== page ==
1. There is a sweet spot for immersiveness (feeling of being there) and realism. If you get too close to the screen you start noticing lack of detail and pixel grid and the feeling of realism vanishes. When you sit too far you will lose the feeling of being there. With the current sources (1080p) you'll have to sit pretty far from the screen to get that sweet spot (search ITE/EBU recommendations for viewing distances. Also read this topic http://www.avsforum.com/t/1428686/8k-by-4k-or-octo-hd-the-real-suhdtv-technology). That is not only because the lack of resolution. My theory is that for 2D image one must see most of the image simultaneously to be able to transform it to 3D in one's brain without much strain (not neck strain, but that too). For 3D you don't have to see the whole image - stereo depth is already there. So for 3D it is actually better for the image to take up 100% of the view... Would be if there were more detail in the picture and no pixels were visible. But I believe that will be improved in the nearest future. Actually, this might just be the first step http://www.avsforum.com/t/1436473/first-active-projector-screen
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post #6 of 6 Old 01-04-2013, 07:56 AM - Thread Starter
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Brain tranforme real world image to 3d
- Binocular vision (2 eyes) is what give depth perception
- This mecanism is helped if the targeted object (or you) are in movement over a more stable far away background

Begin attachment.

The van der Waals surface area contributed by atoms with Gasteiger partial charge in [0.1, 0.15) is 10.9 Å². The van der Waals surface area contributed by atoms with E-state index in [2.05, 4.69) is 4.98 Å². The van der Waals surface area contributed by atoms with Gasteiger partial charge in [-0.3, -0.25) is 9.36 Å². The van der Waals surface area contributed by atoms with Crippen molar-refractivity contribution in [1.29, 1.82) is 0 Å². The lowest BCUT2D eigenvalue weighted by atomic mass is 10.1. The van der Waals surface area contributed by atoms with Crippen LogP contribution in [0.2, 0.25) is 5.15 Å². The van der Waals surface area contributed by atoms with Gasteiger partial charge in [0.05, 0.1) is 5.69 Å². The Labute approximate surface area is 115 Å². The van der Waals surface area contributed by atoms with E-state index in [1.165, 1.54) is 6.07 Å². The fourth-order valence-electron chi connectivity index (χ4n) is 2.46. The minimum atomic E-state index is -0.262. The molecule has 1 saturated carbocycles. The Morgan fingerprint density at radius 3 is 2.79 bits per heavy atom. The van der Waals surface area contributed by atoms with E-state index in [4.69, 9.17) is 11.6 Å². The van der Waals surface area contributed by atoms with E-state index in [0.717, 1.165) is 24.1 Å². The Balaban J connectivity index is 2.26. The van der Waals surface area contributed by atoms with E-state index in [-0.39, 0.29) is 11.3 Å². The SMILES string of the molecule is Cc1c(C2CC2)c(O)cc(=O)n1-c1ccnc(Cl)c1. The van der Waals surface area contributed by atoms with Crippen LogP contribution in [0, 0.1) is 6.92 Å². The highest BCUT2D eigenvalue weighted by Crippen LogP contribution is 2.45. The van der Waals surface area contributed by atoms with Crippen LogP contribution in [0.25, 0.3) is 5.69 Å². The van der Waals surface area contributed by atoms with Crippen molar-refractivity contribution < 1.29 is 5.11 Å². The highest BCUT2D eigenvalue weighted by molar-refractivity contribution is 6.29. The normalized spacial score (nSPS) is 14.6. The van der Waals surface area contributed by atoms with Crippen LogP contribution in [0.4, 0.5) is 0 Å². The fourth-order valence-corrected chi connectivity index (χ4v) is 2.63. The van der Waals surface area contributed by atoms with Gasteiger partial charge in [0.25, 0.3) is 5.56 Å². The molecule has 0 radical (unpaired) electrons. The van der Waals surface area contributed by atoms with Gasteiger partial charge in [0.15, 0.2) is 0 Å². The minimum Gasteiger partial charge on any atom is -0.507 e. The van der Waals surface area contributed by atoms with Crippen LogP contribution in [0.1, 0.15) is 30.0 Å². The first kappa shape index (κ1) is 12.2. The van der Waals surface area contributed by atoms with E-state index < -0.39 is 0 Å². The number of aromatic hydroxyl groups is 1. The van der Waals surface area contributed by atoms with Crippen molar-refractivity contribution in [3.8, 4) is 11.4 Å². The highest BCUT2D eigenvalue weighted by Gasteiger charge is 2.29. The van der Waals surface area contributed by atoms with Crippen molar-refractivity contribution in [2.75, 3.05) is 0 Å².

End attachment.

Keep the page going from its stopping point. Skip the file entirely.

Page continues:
- Persons with one eye left will compensate by limited head mouvement
- The bigger is the distance between observed object and backgroud the more you will feel the depth
- In protrait 2d photography , photographes will do shallow depth of field by in order to blurr the background producing a more 3d preception.
- I still have myy pany ptax 100 and project on a big picture (3.2m wide , head position at 4 m is in the exact center of the screen). This gives me already a 3d like imersive experience of moving objects and even if I focus on one small part in the center of th image (central vision of retina) I can still see undeltailed background (peripheral vision) that helps my mind make it look like 3d.
- I dont know much about 3d on a big screen yet, but I feel that below a cetain size (rather angle of view) , you won’t feel what real imersion is , unless your room is black and light controlled so that all that is hanging on your wall won’t intrude and distranc your imersion (peripheral vision).

- I think that these « installation » considerations are as important as the choice of a good projector. and should figure somwhere to help peaple understand this beacause its a big factor of successfulll experience.